Shares of lidar maker Aeva Technologies (NYSE:AEVA) were trading sharply higher on Friday following its first-ever quarterly report as a public company. While the company's revenue total remains small, it now has plenty of cash. And it provided some intriguing updates on its efforts to move into the automotive space.
As of 12:15 p.m. EDT today, Aeva's shares were up about 16.3% from Thursday's closing price.
Aeva reported its first-quarter results after the U.S. markets closed on Thursday, and they were good. While the company's adjusted operating loss widened to $15.6 million versus $6.1 million in the first quarter of 2020, Aeva made significant progress in the quarter:
- It signed a "foundational agreement" with an undisclosed large company to develop lidar systems for that company's autonomous-vehicle program.
- Announced a deal to supply lidar units to Volkswagen-backed autonomous truck start-up TuSimple Holdings (NASDAQ:TSP).
- Struck a deal with Japanese auto supplier Denso to collaborate on inexpensive lidar sensors for mass-market vehicles.
- Upgraded the software for its existing "4-D" lidar systems to extend their range to 500 meters, enough (in theory, at least) to enable autonomous driving at highway speeds.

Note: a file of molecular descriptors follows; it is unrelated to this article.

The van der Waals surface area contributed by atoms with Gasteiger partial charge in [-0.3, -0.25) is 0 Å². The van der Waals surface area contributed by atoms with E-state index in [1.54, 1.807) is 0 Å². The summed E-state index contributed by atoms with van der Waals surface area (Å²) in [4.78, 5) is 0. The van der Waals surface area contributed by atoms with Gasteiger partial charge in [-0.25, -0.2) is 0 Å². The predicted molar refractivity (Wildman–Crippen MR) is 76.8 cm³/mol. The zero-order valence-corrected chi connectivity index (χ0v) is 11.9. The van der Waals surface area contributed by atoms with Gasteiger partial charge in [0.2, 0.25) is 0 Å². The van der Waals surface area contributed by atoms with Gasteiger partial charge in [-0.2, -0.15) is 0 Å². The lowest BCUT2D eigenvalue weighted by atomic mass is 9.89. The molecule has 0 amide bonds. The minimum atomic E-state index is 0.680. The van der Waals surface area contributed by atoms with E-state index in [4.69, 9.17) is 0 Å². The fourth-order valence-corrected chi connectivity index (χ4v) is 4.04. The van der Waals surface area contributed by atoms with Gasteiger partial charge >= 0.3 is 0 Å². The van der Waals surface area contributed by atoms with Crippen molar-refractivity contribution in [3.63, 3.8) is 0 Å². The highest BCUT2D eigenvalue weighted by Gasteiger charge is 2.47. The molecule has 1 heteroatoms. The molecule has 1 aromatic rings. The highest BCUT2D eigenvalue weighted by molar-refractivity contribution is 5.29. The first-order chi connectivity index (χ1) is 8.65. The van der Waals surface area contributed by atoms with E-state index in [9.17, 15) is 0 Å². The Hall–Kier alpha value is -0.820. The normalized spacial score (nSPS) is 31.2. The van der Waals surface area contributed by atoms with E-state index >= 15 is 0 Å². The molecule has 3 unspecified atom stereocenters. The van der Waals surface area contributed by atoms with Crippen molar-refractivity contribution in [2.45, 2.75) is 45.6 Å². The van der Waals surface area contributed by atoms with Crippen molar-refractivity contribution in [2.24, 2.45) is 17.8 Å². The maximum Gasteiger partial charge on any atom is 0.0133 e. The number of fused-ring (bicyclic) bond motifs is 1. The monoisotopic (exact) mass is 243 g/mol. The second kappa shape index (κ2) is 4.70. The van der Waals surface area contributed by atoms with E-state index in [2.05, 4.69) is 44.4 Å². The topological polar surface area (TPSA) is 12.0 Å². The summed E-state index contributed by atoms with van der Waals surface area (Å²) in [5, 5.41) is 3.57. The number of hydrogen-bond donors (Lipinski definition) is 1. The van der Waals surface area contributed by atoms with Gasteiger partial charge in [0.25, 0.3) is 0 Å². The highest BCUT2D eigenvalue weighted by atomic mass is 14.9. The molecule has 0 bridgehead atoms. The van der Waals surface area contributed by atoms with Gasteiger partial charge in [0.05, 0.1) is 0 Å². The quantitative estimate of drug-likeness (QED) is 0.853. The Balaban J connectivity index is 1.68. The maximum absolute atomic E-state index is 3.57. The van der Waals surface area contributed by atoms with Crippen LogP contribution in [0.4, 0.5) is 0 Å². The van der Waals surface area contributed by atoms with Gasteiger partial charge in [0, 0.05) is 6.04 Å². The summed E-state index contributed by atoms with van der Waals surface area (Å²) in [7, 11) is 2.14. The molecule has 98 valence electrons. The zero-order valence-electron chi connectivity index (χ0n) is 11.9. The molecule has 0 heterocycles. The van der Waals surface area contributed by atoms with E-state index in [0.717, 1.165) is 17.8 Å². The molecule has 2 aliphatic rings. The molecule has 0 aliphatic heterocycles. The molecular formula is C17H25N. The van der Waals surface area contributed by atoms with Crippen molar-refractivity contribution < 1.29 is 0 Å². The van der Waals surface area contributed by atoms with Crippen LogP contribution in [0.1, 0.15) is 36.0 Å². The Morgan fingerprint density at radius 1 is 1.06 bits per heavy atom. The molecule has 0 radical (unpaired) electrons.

- Completed its next-generation lidar chip module a few months ahead of schedule, and began pilot production with a manufacturing partner.
Last but not least, the company also completed its merger with special-purpose acquisition company InterPrivate Acquisition in March, taking it public and providing it with net proceeds of $513 million. As of the end of March, Aeva had $523 million in cash, versus just $24.6 million as of the end of 2020.
Taken together, it was a fine quarter for Aeva, and that's why the stock was up on Friday.
Not surprisingly given its still-tiny revenue levels, Aeva didn't provide investors with financial guidance for 2021. But it did share its objectives for the year, which include completing all development of its next-generation lidar system by the end of the year, building out its supply chain ahead of mass production of its lidar units, and working to land additional deals with both automotive and non-automotive partners.